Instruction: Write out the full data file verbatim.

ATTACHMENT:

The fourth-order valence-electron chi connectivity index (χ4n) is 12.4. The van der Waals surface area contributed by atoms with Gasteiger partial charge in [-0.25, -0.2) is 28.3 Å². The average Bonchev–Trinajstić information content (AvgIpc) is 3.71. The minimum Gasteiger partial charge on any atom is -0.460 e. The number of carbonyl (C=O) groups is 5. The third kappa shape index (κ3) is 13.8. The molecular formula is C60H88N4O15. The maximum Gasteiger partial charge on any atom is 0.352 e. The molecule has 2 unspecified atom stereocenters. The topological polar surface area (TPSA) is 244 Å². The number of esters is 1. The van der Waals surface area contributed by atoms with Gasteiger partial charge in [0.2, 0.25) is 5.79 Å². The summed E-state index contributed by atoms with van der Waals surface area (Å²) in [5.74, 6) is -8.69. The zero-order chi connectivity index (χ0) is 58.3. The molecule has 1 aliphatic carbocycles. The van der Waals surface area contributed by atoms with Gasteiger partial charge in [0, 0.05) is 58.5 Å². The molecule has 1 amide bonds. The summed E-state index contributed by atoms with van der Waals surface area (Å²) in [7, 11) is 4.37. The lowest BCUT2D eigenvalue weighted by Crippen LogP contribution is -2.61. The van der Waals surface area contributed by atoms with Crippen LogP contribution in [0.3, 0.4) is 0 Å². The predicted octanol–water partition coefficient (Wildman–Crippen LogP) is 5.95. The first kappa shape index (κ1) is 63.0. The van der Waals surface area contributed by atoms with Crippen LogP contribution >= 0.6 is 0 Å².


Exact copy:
The fourth-order valence-electron chi connectivity index (χ4n) is 12.4. The van der Waals surface area contributed by atoms with Gasteiger partial charge in [-0.25, -0.2) is 28.3 Å². The average Bonchev–Trinajstić information content (AvgIpc) is 3.71. The minimum Gasteiger partial charge on any atom is -0.460 e. The number of carbonyl (C=O) groups is 5. The third kappa shape index (κ3) is 13.8. The molecular formula is C60H88N4O15. The maximum Gasteiger partial charge on any atom is 0.352 e. The molecule has 2 unspecified atom stereocenters. The topological polar surface area (TPSA) is 244 Å². The number of esters is 1. The van der Waals surface area contributed by atoms with Gasteiger partial charge in [0.2, 0.25) is 5.79 Å². The summed E-state index contributed by atoms with van der Waals surface area (Å²) in [5.74, 6) is -8.69. The zero-order chi connectivity index (χ0) is 58.3. The molecule has 1 aliphatic carbocycles. The van der Waals surface area contributed by atoms with Gasteiger partial charge in [0, 0.05) is 58.5 Å². The molecule has 1 amide bonds. The summed E-state index contributed by atoms with van der Waals surface area (Å²) in [7, 11) is 4.37. The lowest BCUT2D eigenvalue weighted by Crippen LogP contribution is -2.61. The van der Waals surface area contributed by atoms with Crippen LogP contribution in [0.3, 0.4) is 0 Å². The predicted octanol–water partition coefficient (Wildman–Crippen LogP) is 5.95. The first kappa shape index (κ1) is 63.0. The van der Waals surface area contributed by atoms with Crippen LogP contribution >= 0.6 is 0 Å².